UK band Heriot have signed to Century Media, and their first release for the label is new single “Soul Chasm.” It’s a tremendous song that picks up where last year’s Profound Morality EP (released on Church Road) left off, with futuristic, genre-bending metalcore that fans of Code Orange and Vein definitely need to hear.
“‘Soul Chasm’ illustrates the internal struggle for peace, revealing our tendency to be unkind to ourselves and how the fear of failure can dim the vibrancy of our existence,” the band says. About the signing, they add, “We are proud to announce our signing with Century Media! The label is a monumental force within the metal world, and we are honoured to now become part of such an incredible legacy. We cannot wait to see what the future holds.”
Century Media’s Mike Gitter also had this to say: “Heriot are not merely a landmark band for this generation of UK metal but a benchmark for a new generation of heaviness. They meld the brutal with the cerebral in a way that’s uniquely theirs. HERIOT has carved their own path without compromise and Century Media is proud to be partners in that.”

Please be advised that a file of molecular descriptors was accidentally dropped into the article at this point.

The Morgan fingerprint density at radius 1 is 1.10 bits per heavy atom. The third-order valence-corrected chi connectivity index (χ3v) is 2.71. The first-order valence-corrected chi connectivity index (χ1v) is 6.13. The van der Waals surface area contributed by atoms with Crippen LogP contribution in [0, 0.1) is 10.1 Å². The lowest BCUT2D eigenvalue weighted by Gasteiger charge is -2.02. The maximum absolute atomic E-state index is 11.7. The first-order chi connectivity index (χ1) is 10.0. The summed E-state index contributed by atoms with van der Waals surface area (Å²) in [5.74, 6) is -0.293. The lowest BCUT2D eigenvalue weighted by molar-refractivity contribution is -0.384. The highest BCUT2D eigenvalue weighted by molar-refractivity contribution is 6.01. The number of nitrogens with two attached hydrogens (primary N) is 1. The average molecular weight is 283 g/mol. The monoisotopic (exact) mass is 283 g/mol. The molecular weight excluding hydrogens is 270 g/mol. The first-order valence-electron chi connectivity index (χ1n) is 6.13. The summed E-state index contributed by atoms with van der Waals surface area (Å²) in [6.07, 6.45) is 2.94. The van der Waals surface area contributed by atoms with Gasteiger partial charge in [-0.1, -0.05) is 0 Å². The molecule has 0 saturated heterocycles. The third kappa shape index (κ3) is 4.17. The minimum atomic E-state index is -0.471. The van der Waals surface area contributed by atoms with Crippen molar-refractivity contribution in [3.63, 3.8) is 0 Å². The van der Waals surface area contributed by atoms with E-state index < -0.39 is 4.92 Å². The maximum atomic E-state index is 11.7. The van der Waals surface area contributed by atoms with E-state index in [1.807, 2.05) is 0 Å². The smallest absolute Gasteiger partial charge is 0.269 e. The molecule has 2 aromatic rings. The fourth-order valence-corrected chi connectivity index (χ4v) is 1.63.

Heriot also spoke to Mia Hughes for Stereogum about their next album, and here’s what guitarist Erhan Alman had to say about it:
It’s still quite bare bones at the moment, so there’s not really much I can say, ’cause it might totally change by the time we step into the room. But we’ve all had a lot of time to play shows, to see what other people vibe with, to learn a bit more about ourselves and what we vibe with. We started writing a lot of it in March. We kinda put it on the backburner, did all the shows over the summer, and now we’re revisiting it. And even listening to some of the stuff now, it’s just like, that doesn’t work. Initially when we were writing it was just like, yeah, that riff’s cool, let’s try this, let’s put this section in. And it was just about us. And yes, ultimately, we write music we love, but [now we’re] kinda thinking about how you’re connecting to other people; how you’re writing every song off an album potentially to be someone’s favorite song. You don’t just think, oh, that song’s a filler song. There’s a lot of external elements that we’re bringing into this a bit more seriously.